Multicenter, Open-Label, Randomised, Haloperidol-controlled Study to Evaluate Seroquel as Mono-Therapy in the Treatment of Agitated Symptoms in the Patients With Acute Episode of Schizophrenia
This study has been completed.
Information provided by (Responsible Party):
Si Tianmei, Peking University
First received: February 29, 2008
Last updated: August 21, 2012
Last verified: February 2008
This study attempts to observe the efficacy (response time) and safety of the second-generation antipsychotic agent-quetiapine versus the first-generation antipsychotic agent-haloperidol, in treating acute schizophrenia episode and to evaluate the effect of the effectiveness of acute schizophrenia episode on long-term tolerability.
Drug: Quatiapine Fumarate
Endpoint Classification: Efficacy Study
Intervention Model: Parallel Assignment
Masking: Open Label
Primary Purpose: Treatment
Primary Outcome Measures:
- To evaluate the onset of action quetiapine fumarate (seroquel) in the treatment of Chinese schizophrenic patient with agitation compared with haloperidol by the analysis of time to reduction of PANSS-EC by 20 % [ Time Frame: 28 days ] [ Designated as safety issue: No ]
Secondary Outcome Measures:
- To evaluate the global efficacy of seroquel in the treatment of schizophrenia patient with agitation compared with haloperidol by evaluation of change of PANSS total score and CGI-S score from baseline to Week 4 [ Time Frame: 28 days ] [ Designated as safety issue: No ]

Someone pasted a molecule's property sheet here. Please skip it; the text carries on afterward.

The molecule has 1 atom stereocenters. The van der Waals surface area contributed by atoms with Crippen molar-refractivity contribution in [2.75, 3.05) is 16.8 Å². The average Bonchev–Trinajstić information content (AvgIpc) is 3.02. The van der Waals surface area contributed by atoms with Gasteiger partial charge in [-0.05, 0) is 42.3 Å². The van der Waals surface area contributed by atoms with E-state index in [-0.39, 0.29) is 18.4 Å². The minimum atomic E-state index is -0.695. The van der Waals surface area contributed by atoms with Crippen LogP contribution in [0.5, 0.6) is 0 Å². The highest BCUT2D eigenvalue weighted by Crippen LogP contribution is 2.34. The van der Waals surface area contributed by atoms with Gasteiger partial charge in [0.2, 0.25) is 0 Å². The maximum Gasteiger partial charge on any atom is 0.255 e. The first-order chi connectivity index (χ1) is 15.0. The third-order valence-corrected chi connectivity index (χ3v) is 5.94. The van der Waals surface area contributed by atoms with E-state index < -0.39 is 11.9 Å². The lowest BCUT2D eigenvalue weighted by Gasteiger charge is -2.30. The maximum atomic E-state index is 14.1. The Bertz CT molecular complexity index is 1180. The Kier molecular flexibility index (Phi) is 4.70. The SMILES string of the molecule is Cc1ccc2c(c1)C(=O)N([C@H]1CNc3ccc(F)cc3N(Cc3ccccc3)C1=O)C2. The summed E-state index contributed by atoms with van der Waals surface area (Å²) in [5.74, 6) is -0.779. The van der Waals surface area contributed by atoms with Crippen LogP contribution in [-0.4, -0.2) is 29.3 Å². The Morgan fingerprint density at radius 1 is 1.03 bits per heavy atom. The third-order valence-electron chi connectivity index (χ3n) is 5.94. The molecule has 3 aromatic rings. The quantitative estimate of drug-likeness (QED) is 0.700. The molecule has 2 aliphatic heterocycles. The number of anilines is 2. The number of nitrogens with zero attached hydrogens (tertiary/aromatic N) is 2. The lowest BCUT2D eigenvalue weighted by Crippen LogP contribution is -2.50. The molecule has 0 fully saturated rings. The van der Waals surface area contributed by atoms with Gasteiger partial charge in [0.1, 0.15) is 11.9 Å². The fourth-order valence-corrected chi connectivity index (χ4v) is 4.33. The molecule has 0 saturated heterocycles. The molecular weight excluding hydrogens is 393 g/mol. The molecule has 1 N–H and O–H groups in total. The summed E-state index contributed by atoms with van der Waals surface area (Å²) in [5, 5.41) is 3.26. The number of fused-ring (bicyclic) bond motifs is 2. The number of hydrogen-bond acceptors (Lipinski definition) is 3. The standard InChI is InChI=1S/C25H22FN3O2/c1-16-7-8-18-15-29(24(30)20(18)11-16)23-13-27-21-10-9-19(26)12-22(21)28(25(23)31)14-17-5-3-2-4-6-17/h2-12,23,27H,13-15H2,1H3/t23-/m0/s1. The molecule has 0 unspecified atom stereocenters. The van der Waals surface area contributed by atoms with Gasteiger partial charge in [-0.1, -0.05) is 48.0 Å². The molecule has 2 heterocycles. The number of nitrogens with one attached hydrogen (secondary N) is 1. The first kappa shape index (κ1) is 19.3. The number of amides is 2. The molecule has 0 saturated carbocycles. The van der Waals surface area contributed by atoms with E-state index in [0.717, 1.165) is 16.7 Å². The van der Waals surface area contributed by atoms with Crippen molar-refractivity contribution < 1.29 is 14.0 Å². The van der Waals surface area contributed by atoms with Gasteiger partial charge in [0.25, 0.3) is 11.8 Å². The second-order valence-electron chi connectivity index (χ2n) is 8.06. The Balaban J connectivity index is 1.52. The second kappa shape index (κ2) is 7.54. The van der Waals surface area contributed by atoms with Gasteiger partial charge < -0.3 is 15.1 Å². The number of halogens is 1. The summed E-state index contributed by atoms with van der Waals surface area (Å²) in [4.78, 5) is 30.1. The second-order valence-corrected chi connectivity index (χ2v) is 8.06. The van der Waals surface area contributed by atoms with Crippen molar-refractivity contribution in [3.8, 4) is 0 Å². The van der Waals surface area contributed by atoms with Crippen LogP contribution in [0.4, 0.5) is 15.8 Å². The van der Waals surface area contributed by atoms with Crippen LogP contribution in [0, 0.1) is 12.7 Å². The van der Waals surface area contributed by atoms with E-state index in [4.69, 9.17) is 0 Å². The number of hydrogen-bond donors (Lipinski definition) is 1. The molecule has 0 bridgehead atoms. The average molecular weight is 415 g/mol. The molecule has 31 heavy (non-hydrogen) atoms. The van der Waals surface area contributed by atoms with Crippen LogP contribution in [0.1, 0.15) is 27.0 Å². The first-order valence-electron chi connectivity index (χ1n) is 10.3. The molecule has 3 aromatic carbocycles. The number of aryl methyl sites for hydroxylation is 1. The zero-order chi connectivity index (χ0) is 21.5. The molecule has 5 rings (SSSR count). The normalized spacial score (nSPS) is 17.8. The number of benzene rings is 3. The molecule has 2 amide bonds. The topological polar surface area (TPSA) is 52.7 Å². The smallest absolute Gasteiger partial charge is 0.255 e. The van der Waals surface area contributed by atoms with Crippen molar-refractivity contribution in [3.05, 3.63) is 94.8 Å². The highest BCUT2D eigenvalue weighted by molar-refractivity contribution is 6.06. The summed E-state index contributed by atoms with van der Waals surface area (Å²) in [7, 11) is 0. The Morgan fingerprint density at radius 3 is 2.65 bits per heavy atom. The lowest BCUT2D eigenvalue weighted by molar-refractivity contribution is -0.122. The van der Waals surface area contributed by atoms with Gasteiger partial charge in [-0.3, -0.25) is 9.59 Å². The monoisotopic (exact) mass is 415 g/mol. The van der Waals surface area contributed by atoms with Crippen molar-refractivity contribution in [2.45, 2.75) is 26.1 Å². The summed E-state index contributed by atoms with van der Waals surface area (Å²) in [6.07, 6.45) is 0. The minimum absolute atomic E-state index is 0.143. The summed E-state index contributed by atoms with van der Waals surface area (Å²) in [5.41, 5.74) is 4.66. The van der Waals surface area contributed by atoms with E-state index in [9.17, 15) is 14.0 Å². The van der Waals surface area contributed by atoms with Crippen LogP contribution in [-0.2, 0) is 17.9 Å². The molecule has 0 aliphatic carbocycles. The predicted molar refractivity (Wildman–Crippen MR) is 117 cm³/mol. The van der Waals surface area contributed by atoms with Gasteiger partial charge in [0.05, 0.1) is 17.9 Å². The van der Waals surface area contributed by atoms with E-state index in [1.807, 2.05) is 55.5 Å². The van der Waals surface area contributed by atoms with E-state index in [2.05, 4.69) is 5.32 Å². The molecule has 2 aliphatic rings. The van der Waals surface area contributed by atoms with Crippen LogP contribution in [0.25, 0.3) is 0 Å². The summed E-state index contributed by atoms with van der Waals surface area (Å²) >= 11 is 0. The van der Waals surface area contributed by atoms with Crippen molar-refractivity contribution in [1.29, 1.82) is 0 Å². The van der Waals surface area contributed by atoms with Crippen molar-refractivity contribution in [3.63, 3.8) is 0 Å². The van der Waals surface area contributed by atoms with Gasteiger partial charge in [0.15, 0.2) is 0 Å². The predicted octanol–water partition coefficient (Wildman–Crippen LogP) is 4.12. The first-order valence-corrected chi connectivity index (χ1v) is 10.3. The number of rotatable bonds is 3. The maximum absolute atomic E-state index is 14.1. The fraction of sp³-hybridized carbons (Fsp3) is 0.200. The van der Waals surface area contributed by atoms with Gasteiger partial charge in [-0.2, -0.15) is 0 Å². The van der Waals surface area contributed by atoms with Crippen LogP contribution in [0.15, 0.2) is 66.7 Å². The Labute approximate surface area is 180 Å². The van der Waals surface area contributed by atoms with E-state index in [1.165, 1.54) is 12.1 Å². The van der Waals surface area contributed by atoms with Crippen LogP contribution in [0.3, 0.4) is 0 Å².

| Study Start Date:
| Study Completion Date:
| Primary Completion Date:
||January 2008 (Final data collection date for primary outcome measure)
Drug: Quatiapine Fumarate
Active Comparator: B
Both medication and patient can affect the compliance of patients to treatment. The control of schizophrenia syndromes effectively and rapidly will build up the confidence of patients on treatments. These early effects may influence the long-term compliance and prognosis of patients. And the antipsychotic medications with neuroprotection effect can significantly improve the long-term prognosis of patients, too.In the past, we always think that there is "delayed onset of antipsychotic" by antipsychotic medications. Recently, a large sample study indicated that the onset of antipsychotic effect was as early as the first day after administration (in 24 hours). This study was carried out in order to compare the second-generation antipsychotic agent- quetiapine with the first-generation antipsychotic agent- haloperidol on the onset time of treatment.
|Ages Eligible for Study:
||18 Years to 60 Years
|Genders Eligible for Study:
|Accepts Healthy Volunteers:
- Written informed consent provided by legal guardians and/or patients.
- Age from 18-60 years old (inclusion), male or female, inpatients or outpatients.
- A diagnosis of schizophrenia by ICD-10 criteria as F20.0, F20.1, F20.2 and F20.3.
- Female patients of childbearing potential must be using a reliable method of contraception and have a negative urine human chorionic gonadotropin (HCG) test at enrolment.
- Able to understand and comply with the requirements of the study.
- PANSS total score at least 60 with EC factor score at least 15 at both screening and randomisation.
- Pregnancy or lactation.
- Diagnosis of other mental disorders including mood disorder, schizoform disorder, schizoaffective disorder, delusional disorder, transient psychotic disorder etc.
- Patients who, in the opinion of the investigator, pose an imminent risk of suicide or a danger to self or others.
- Known intolerance or lack of response to quetiapine fumarate and haloperidol, as judged by the investigator.